So you know, as you think about, you know, you mentioned a lot of great points and bringing in, you know, not just the announcement of raising the rates by 25 basis points, right, but also to them the jobs that come in and the global impacts. And then I don’t know about you, but I could imagine trying to be an economic strategist, in charge of figuring out your challenges to curb inflation, right. And these different economic models, and it almost seems like you kind of mentioned almost like this, this this 25 basis point, you know, will it do something, will it not do something right? And I think it’s, it’s more so of each time that this, these interest rates do rise? It’s, you know, it’s watching See, right, what type of impact does it have, right, it’s gonna have, it’s either going to have three different options, right, you’re gonna be they’re gonna have a positive impact, which is what we’re looking for, you’re gonna have a neutral impact, which no harm no foul, right? Or you have that negative impact, which then you gotta have that, that recourse of that that pullback plan and be able to execute something really, really fast to really try to push it back into the right direction, and minimize the amount of damages.


Paul Galloway  09:27

That’s spot on Jason.  A lot of factors that go into this.


Jason Campbell  09:31

You got to be able to the brain surgeon of economics, right to, to kind of the because, I mean, not only domestically, you also got to think about from a global impact. And, you know, how does it impact, you know, other economies, you know, the, as the US dollar is, is how it’s used on a global on a global scale. And so there’s a lot that goes into that and you gotta have all parties getting to green it says, hey, you know, this is going to be the right course, in the right direction. So when you were talking about you brought in how many changes we had in The interest rate changes for 2022. And obviously the one that we just had, at the beginning of February, you know, why did changes in interest rates matter? So why are we so glued to find out when you hear the report that the Fed is going to make an announcement? Right? We’ve almost kind of, we’re kind of glued to our, to our media outlets, and in evaluating workers, so why does it really matter?


Paul Galloway  10:24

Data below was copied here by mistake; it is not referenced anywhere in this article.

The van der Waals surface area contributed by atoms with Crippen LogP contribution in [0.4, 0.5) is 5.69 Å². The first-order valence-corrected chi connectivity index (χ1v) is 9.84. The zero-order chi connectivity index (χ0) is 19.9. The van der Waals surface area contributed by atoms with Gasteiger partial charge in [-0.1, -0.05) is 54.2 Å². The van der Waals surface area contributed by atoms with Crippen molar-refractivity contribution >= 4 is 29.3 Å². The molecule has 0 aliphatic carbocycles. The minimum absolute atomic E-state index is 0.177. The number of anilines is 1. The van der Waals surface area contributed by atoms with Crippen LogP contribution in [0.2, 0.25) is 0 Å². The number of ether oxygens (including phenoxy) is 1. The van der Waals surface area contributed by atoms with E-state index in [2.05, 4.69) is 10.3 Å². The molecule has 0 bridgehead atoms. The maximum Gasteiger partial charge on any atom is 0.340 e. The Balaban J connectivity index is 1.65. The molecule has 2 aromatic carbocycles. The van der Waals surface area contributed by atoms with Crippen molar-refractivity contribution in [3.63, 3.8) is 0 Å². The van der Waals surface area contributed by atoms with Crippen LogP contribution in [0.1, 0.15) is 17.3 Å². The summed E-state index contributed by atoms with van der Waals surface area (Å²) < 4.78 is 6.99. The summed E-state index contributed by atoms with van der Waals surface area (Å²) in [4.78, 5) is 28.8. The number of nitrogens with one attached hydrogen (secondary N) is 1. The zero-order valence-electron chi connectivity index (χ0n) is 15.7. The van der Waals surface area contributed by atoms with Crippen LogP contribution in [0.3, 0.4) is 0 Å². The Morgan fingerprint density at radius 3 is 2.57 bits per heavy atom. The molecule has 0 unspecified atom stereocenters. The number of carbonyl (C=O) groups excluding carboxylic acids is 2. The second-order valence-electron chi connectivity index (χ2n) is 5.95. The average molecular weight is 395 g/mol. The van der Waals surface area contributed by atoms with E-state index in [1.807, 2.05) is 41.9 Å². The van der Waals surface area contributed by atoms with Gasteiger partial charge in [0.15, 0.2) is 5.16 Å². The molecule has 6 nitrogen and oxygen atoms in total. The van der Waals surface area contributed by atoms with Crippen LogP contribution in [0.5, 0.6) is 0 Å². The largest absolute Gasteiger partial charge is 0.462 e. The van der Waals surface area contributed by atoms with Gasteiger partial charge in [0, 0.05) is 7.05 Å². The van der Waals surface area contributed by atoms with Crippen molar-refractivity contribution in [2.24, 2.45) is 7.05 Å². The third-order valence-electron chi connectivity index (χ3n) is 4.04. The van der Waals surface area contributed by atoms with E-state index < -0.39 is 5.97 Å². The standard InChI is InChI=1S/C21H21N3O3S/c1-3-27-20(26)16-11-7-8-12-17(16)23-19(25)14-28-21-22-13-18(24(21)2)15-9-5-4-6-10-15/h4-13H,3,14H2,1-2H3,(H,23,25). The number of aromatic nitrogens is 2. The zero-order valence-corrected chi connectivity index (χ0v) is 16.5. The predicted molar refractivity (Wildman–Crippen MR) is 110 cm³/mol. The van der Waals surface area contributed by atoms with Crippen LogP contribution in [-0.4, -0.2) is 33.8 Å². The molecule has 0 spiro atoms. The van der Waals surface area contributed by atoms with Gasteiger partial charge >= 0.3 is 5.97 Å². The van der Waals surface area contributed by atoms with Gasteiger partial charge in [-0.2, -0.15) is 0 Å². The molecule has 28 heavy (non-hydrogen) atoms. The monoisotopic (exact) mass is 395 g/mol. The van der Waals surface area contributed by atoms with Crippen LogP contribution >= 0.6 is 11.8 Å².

There’s several factors or reasons why interest rate changes matter in in the environment, we’re in now, some of the most common factors the treasurer’s consider, or what are the impacts to cost of capital. And so they gotta consider that when they’re thinking about their balance sheet or their liquidity position, and their access to capital in liquidity. So interest rates rise, inherently, the cost associated with issuing new debt or raising capital will increase, generally, that’s what happens in increases. The other thing that also happens is that your liquidity or your costs to raise liquidity, when you have times of stress or, trying to, times of need or just general operating activity, use of liquidity tools to provide cash, when cash is needed, that also increases so your cost, your cost associated with that increases. Some of the other things for treasures to consider, especially ones that have a global footprint. So they have cash flows are coming and going in local currencies. And I say local currencies could be for us local currencies, US dollar, but they could have business in Europe. And so it could be, you know, it could be great British pound, it can be the euro. It could be an agent, maybe it’s Japanese yen, Singapore dollar, it’s a different currency. And as there’s changes in interest rates, and there can be an impact on your currencies. So that’s another factor for them to consider. So they have to think about well, are there things I need to do to fine tune my hedging program for foreign exchange? Do I want to do that? Or do I hope that when rates are being increased last year by the Federal Reserve, we saw that the US dollar we saw initially US Dollar strengthened, and then we ended up as other countries around the world starting increasing rates as well, we saw that come back down. But there was definitely a shift in currency activity or volatility, I think we’re gonna continue to see some FX volatility, now only on the US dollar side, but also on local currency side. So those are factors that are pretty common with changes in interest rates are things that I think treasurer’s will be considering, as the Fed makes his decisions. This also impacts how companies or organizations continue to move their organizations forward. So it could increase the speed with which they’re engaging in terms of new products or services, or it could slow it down, just depending on what their strategy is, or maybe good rationale as to why they would do that. It may be, hey, we’ve got something that we want to do before things, you know, the costs increased too much further, you know, we’re going to execute Now, the other flipside could be, you know, hold weight pattern. And there’s various reasons why they might want to do that. So it can also impact their decision making in terms of how they continue to grow the business rollout new products, make decisions in terms of where they may enter new markets.